The Interfaith Chapel has operated according to a covenant with UR originally signed in May 1990. Because of the changing needs of the faith communities in the Rochester area, this contract may need to be revised in the near future.

The current covenant calls for a liaison between the university administration and the chapel community.

The position, Director of University Religious Affairs, has been unfilled since Dean of Students Jody Asbury moved to her current position in 2002.

Fortunately for the chapel community, the university’s administration has coexisted well with the chapel in these three years.

According to the university’s covenant with the chapel, the Director of Religious Affairs position is “the person employed by the university to coordinate the programs and activities of the Chapel and to act as liaison between the university and the various religious communities.”

Because this position is currently unfilled, there is no true liaison between the chapel and the university. The chapel’s administration and the university’s administration coexist, but this is not an arrangement that will work forever, according to Father Brian Cool of the Interfaith Chapel’s Catholic community.

“They are looking at meeting to look at our covenant with the university in the future,” Cool said.

When the status of the covenant is reevaluated, steps may be taken to redefine the relationship between the university and the chapel. It is too early in the process to know what exactly will happen, but changes in the university-chapel relationship are expected within the next two years.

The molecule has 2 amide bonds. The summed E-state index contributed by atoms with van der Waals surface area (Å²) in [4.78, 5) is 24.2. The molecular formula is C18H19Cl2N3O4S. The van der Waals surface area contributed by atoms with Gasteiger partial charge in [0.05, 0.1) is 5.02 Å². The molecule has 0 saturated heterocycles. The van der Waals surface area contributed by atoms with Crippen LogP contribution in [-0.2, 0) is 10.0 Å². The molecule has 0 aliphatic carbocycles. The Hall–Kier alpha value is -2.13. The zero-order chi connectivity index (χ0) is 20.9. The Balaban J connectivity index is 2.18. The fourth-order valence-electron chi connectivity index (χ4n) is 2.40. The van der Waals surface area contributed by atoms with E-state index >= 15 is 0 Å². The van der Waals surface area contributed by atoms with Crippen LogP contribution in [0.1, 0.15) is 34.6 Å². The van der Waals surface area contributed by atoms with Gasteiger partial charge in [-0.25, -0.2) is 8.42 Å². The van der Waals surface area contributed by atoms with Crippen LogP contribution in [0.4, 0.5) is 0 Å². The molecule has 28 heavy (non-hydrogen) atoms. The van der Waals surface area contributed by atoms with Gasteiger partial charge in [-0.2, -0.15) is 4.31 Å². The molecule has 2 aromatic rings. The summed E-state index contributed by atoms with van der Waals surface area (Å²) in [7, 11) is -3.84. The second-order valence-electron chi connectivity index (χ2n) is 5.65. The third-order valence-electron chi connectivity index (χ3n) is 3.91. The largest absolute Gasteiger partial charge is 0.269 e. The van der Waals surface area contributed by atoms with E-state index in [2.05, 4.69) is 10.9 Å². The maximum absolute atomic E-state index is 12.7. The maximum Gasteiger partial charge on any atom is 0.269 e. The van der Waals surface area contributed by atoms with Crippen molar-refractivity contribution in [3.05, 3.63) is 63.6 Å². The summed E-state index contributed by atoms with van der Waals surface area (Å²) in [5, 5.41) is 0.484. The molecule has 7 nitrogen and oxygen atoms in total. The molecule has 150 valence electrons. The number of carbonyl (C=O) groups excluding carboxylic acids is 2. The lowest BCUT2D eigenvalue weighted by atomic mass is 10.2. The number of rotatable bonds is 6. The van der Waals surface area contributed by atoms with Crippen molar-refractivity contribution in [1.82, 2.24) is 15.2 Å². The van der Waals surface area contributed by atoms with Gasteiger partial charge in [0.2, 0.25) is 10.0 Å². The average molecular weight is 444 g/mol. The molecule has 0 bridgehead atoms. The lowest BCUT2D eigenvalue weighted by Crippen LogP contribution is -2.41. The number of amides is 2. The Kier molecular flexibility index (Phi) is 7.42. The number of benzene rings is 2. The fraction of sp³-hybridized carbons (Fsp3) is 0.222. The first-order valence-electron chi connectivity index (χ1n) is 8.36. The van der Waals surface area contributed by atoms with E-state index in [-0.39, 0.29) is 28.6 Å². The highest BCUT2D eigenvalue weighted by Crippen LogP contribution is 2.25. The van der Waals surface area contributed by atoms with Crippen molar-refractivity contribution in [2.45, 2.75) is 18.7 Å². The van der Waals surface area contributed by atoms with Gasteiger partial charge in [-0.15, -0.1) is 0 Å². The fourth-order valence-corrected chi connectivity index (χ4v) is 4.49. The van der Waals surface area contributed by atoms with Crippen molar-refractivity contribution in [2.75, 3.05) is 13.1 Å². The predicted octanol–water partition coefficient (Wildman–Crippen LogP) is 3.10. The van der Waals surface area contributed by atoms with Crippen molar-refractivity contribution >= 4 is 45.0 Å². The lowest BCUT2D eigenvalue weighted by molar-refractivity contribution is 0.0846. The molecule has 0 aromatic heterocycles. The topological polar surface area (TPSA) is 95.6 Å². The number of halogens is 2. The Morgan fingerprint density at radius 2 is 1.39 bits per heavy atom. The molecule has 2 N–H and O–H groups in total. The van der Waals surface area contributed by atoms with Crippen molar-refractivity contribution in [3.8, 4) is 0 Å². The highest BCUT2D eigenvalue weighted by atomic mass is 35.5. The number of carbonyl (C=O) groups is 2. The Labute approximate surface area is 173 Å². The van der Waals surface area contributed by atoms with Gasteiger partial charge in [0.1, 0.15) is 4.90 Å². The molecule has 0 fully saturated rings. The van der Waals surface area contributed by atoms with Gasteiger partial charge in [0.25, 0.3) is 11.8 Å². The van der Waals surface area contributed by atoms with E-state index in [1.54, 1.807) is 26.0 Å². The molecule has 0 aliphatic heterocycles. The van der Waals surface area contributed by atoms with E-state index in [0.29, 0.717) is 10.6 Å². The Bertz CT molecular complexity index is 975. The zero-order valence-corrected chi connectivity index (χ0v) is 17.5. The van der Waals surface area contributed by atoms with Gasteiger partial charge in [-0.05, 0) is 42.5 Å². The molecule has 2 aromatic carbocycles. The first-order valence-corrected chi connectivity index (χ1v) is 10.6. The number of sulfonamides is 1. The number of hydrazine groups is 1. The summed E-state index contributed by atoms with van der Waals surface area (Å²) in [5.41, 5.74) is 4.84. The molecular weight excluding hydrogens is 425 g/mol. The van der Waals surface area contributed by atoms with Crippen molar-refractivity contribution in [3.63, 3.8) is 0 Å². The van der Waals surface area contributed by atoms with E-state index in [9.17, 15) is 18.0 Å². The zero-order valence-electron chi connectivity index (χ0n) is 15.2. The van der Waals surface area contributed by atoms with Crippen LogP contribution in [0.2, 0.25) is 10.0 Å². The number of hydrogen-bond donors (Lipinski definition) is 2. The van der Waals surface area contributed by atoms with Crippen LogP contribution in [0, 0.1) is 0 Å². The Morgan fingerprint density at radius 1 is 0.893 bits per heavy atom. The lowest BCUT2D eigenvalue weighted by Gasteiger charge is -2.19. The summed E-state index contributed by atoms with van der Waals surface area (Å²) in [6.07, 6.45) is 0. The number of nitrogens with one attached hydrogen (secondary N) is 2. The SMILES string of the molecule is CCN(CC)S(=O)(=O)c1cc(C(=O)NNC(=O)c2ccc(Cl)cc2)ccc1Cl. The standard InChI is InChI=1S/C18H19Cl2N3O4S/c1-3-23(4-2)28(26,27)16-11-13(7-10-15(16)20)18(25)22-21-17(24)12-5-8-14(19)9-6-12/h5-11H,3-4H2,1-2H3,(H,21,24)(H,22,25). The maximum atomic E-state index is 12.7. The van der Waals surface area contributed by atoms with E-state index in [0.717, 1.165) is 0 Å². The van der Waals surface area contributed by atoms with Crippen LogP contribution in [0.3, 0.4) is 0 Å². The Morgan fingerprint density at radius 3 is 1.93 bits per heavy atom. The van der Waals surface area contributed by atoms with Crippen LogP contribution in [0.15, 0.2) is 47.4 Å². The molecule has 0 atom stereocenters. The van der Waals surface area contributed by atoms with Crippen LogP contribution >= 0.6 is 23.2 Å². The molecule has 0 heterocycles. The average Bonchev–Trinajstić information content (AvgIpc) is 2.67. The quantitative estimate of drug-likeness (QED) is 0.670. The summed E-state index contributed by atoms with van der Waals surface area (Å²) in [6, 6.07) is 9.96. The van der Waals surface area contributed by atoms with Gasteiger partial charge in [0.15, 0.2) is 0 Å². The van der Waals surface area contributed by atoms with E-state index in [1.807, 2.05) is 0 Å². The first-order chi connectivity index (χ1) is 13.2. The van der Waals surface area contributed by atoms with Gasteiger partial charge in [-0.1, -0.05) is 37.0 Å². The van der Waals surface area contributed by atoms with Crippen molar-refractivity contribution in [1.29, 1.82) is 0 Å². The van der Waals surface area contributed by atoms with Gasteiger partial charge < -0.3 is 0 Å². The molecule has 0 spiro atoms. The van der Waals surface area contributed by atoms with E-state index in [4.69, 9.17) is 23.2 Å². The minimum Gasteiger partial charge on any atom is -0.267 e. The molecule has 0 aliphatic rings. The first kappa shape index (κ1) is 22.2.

As the chapel takes in new staff, it will become even more important to redefine the relationship between the religious community and the university’s administration.

Whether the relationship stays the same and a new Director of Religious Affairs is hired or the covenant is restructured, Cool believes the chapel will change to enhance its ability to serve the community in the future.

Nineteen sophomores awarded with Phi Beta Kappa honor

The Phi Beta Kappa honors organization recently awarded 19 sophomores with its annual Phi Beta Kappa Iota Book Award, recognizing outstanding leadership qualities and academic success in the freshman year.

“These are 19 very talented and very motivated students,” Phi Beta Kappa student board member and senior Will Fassett said. “The criteria for the award were even more selective than those of Phi Beta Kappa itself.”

The Iota Book Award has been given in each of the last three years, starting with the class of 2006.

To be eligible for the award, nominees must reach a set grade point average. From there a list of all eligible students is forwarded to professors, who pick outstanding students and write nominations for them.

“We often find that many students receive numerous recommendations,” Fassett said. “This makes it easier to pick the award winners.”

The award is not necessarily given to those students with the highest GPA in the class.

More important to the selection committee were professor recommendations, especially with regard to leadership ability.

The recommendations, in concert with students’ academic records, were essential in the final decision.

For their award, each student received a copy of “Beside the Genesee,” a pictorial history of UR and a copy of the book “The End of the Soul,” by Jennifer Michael Hecht.

Reporting by Matt Majarian.

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